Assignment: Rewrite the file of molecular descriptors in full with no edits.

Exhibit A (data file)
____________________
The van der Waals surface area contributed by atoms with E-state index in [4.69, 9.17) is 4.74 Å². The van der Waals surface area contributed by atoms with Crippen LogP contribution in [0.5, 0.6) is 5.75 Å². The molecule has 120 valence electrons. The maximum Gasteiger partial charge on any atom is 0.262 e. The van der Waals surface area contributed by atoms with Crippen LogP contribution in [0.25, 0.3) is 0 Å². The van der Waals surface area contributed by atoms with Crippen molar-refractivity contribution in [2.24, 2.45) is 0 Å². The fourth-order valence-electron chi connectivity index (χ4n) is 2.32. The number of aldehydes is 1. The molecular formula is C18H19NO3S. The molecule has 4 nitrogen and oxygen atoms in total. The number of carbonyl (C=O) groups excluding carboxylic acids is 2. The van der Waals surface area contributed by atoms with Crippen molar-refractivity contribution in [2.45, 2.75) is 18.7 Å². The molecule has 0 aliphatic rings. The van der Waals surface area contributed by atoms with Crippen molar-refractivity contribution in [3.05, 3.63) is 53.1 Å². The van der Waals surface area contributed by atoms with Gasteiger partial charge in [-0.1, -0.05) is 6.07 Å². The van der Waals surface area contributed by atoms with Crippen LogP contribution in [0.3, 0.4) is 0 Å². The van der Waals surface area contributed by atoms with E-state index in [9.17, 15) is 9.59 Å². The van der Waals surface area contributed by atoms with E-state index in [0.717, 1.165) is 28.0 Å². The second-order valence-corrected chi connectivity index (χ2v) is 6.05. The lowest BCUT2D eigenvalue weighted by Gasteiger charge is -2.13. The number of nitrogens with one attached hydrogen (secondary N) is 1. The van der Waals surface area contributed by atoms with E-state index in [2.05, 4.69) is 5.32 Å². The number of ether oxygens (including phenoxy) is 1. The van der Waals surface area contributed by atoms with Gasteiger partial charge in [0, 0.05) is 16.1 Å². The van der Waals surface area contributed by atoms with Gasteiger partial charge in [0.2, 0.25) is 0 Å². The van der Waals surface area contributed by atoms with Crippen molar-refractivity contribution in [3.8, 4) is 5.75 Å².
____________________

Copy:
The van der Waals surface area contributed by atoms with E-state index in [4.69, 9.17) is 4.74 Å². The van der Waals surface area contributed by atoms with Crippen LogP contribution in [0.5, 0.6) is 5.75 Å². The molecule has 120 valence electrons. The maximum Gasteiger partial charge on any atom is 0.262 e. The van der Waals surface area contributed by atoms with Crippen LogP contribution in [0.25, 0.3) is 0 Å². The van der Waals surface area contributed by atoms with Crippen molar-refractivity contribution in [2.24, 2.45) is 0 Å². The fourth-order valence-electron chi connectivity index (χ4n) is 2.32. The number of aldehydes is 1. The molecular formula is C18H19NO3S. The molecule has 4 nitrogen and oxygen atoms in total. The number of carbonyl (C=O) groups excluding carboxylic acids is 2. The van der Waals surface area contributed by atoms with Crippen molar-refractivity contribution in [2.45, 2.75) is 18.7 Å². The molecule has 0 aliphatic rings. The van der Waals surface area contributed by atoms with Crippen molar-refractivity contribution in [3.05, 3.63) is 53.1 Å². The van der Waals surface area contributed by atoms with Gasteiger partial charge in [-0.1, -0.05) is 6.07 Å². The van der Waals surface area contributed by atoms with Crippen LogP contribution in [0.3, 0.4) is 0 Å². The van der Waals surface area contributed by atoms with E-state index in [9.17, 15) is 9.59 Å². The van der Waals surface area contributed by atoms with E-state index in [0.717, 1.165) is 28.0 Å². The second-order valence-corrected chi connectivity index (χ2v) is 6.05. The lowest BCUT2D eigenvalue weighted by Gasteiger charge is -2.13. The number of nitrogens with one attached hydrogen (secondary N) is 1. The van der Waals surface area contributed by atoms with E-state index in [2.05, 4.69) is 5.32 Å². The number of ether oxygens (including phenoxy) is 1. The van der Waals surface area contributed by atoms with Gasteiger partial charge in [0, 0.05) is 16.1 Å². The van der Waals surface area contributed by atoms with Gasteiger partial charge in [0.2, 0.25) is 0 Å². The van der Waals surface area contributed by atoms with Crippen molar-refractivity contribution in [3.8, 4) is 5.75 Å².